ANDOR: SEASON ONE
Starring: Diego Luna, Kyle Soller, Adria Arjona, Stellan Skarsgård, Fiona Shaw, Denise Gough, Genevieve O’Reilly, Faye Marsay, Varada Sethu, Elizabeth Dulau, and Andy Serkis
Creator: Tony Gilroy
It isn’t an exaggeration to say that every second of Andor is tense. Whether watching an action-packed heist or three people in a room conversing, your breath halts in anticipation for the next word, the next scene, the next step towards the rebellion. Creator Tony Gilroy crafted a riveting powder-keg of piercing dialogue that produces chill-inducing moments from actors acting their asses off. The cast has no weak links, the writing is top-notch, and the story made me forget about hokey religions, ancient weapons, and Obi-Wan, a Jedi show I genuinely thought was some of the best Star Wars this century. Man, was I wrong.
Even as a huge fan of Rogue One, Cassian Andor (Diego Luna) isn’t the reason I love that film, so I had my concerns about him getting his own series, especially after the first few episodes proved to be boring. But, boy, did it pick up and get me hooked! I felt like I was part of the fight against the Empire with every tense and gritty moment. Creator Tony Gilroy gives a masterclass in storytelling, as he does an outstanding job bringing the uprising of the rebellion to life. This show ended up being, hands down, the most compelling Star Wars show thus far.
Just when I thought I was done with Star Wars, Andor pulled me back in. Its slow-moving nature isn’t going to be everybody's thing, but I can’t remember the last time this franchise had me so captivated. No lightsabers, no force, no Skywalkers…yet I was gripped from Episode One to the mesmerizing season finale. While Andy Serkis steals the show, Diego Luna is one hell of an engaging lead, and the dialogue and layered storylines are written perfectly. Star Wars or not, this is just riveting TV at its finest.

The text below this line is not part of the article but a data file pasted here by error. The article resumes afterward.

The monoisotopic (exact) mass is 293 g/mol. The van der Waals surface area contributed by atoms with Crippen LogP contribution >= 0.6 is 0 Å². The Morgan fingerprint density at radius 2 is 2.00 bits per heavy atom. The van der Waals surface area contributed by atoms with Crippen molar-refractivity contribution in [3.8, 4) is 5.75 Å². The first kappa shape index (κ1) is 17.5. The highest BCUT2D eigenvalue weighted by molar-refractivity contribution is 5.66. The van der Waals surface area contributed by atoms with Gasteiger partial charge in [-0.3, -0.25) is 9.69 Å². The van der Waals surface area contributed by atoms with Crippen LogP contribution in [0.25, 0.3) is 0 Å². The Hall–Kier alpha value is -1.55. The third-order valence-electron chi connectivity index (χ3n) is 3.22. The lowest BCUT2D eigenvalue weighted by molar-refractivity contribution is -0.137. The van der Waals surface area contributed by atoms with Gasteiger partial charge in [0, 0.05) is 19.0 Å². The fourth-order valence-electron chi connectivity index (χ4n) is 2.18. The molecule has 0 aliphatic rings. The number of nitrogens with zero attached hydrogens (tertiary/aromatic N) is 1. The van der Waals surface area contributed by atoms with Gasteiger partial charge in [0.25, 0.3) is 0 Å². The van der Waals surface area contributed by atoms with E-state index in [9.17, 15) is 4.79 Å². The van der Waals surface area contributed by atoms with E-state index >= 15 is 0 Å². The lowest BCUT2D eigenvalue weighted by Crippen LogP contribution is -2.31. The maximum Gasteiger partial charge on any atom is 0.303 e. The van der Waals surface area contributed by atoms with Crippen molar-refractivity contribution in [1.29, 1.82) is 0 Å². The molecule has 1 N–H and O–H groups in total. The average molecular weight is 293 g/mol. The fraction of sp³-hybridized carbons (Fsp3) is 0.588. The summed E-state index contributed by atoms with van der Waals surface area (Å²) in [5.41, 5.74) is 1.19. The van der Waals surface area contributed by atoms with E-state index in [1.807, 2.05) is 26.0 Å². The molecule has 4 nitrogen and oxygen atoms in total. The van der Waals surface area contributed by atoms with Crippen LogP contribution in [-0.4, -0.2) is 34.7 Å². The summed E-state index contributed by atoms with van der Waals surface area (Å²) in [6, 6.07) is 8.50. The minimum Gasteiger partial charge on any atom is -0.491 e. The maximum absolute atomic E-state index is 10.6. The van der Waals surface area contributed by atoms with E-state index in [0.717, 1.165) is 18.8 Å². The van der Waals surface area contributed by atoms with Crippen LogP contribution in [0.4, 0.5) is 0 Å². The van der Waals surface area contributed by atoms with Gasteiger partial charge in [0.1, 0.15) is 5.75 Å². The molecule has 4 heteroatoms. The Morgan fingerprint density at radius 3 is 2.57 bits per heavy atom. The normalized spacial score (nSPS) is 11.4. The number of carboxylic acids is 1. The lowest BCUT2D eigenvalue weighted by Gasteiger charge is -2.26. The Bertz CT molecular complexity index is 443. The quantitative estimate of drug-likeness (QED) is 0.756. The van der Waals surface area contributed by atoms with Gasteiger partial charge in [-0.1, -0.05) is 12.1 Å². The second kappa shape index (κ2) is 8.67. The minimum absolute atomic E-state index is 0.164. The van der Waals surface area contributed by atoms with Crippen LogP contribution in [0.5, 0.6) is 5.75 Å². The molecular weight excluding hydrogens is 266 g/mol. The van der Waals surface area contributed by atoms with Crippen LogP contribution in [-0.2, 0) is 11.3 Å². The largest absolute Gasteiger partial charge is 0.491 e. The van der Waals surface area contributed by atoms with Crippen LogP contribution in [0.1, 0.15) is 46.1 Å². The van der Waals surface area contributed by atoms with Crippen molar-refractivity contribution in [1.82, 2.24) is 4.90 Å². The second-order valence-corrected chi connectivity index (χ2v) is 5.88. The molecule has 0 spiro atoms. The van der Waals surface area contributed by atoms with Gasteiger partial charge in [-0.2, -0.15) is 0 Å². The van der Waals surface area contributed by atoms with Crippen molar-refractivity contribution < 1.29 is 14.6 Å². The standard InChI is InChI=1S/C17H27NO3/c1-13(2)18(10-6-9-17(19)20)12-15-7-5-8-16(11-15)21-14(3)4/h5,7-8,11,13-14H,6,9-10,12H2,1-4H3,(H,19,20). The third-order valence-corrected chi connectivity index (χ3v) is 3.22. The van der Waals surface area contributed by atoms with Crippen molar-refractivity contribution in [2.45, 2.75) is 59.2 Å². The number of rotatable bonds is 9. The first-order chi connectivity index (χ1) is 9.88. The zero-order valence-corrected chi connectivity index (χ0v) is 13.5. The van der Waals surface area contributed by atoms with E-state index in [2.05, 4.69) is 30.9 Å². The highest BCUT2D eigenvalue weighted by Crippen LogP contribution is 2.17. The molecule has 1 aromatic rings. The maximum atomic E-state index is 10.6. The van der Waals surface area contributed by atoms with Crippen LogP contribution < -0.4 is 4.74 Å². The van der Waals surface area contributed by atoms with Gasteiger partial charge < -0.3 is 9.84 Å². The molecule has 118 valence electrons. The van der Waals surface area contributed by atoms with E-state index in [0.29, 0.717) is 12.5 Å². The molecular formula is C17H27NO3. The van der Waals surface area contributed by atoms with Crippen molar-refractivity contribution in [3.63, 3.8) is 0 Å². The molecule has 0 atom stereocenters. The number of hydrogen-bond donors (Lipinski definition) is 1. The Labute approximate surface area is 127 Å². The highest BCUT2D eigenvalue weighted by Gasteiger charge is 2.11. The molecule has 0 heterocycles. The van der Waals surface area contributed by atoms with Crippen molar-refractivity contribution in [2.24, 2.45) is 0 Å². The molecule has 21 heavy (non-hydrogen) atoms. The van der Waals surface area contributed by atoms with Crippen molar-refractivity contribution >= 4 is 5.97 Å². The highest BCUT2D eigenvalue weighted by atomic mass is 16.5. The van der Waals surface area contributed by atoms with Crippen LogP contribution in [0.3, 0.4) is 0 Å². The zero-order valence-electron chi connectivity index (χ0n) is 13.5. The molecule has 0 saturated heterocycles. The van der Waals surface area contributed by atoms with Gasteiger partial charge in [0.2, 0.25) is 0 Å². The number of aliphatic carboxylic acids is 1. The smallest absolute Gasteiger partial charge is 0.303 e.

As a person who is dispassionate about Star Wars (there is more bad Star Wars than good Star Wars), I had minimal interest in a prequel about a one-off character from an average movie. As I struggled through the first three (slow) episodes, I felt my opinion being validated. However, Episode Four really turns it around, becoming an appealingly dark and gritty sci-fi series that aspires to be more than just another toy commercial by featuring excellent performances and a Skywalker-free story that is complex and layered (rarities for the franchise). It’s almost Blade Runner-esque, and maybe my favorite thing from the galaxy far, far away.